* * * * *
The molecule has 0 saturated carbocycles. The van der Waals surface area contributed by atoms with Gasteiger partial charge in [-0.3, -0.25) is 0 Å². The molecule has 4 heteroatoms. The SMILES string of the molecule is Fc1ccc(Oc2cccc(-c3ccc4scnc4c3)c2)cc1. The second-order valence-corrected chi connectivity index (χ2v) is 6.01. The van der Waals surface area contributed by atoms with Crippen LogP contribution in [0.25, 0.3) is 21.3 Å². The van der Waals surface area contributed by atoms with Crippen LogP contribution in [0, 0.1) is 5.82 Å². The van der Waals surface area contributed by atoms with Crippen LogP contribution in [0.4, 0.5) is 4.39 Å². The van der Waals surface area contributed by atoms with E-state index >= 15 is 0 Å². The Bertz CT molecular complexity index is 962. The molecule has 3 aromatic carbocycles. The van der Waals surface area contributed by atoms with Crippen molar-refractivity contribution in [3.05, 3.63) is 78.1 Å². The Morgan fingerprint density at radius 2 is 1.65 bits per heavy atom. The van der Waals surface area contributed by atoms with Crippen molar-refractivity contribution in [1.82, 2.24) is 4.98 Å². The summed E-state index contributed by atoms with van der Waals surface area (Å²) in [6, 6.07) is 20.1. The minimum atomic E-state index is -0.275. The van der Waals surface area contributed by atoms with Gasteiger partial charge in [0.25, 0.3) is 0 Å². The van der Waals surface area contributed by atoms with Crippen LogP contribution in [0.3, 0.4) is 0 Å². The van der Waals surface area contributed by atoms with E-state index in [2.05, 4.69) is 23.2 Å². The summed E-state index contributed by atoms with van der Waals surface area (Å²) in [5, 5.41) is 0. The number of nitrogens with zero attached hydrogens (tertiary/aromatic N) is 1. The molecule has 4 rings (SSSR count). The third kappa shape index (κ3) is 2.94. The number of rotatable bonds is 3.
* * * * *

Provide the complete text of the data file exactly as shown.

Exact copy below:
The molecule has 0 saturated carbocycles. The van der Waals surface area contributed by atoms with Gasteiger partial charge in [-0.3, -0.25) is 0 Å². The molecule has 4 heteroatoms. The SMILES string of the molecule is Fc1ccc(Oc2cccc(-c3ccc4scnc4c3)c2)cc1. The second-order valence-corrected chi connectivity index (χ2v) is 6.01. The van der Waals surface area contributed by atoms with Crippen LogP contribution in [0.25, 0.3) is 21.3 Å². The van der Waals surface area contributed by atoms with Crippen LogP contribution in [0, 0.1) is 5.82 Å². The van der Waals surface area contributed by atoms with Crippen LogP contribution in [0.4, 0.5) is 4.39 Å². The van der Waals surface area contributed by atoms with E-state index >= 15 is 0 Å². The Bertz CT molecular complexity index is 962. The molecule has 3 aromatic carbocycles. The van der Waals surface area contributed by atoms with Crippen molar-refractivity contribution in [3.05, 3.63) is 78.1 Å². The Morgan fingerprint density at radius 2 is 1.65 bits per heavy atom. The van der Waals surface area contributed by atoms with Crippen molar-refractivity contribution in [1.82, 2.24) is 4.98 Å². The summed E-state index contributed by atoms with van der Waals surface area (Å²) in [6, 6.07) is 20.1. The minimum atomic E-state index is -0.275. The van der Waals surface area contributed by atoms with Gasteiger partial charge in [0.25, 0.3) is 0 Å². The van der Waals surface area contributed by atoms with Crippen LogP contribution in [0.3, 0.4) is 0 Å². The van der Waals surface area contributed by atoms with E-state index in [2.05, 4.69) is 23.2 Å². The summed E-state index contributed by atoms with van der Waals surface area (Å²) in [5, 5.41) is 0. The number of nitrogens with zero attached hydrogens (tertiary/aromatic N) is 1. The molecule has 4 rings (SSSR count). The third kappa shape index (κ3) is 2.94. The number of rotatable bonds is 3.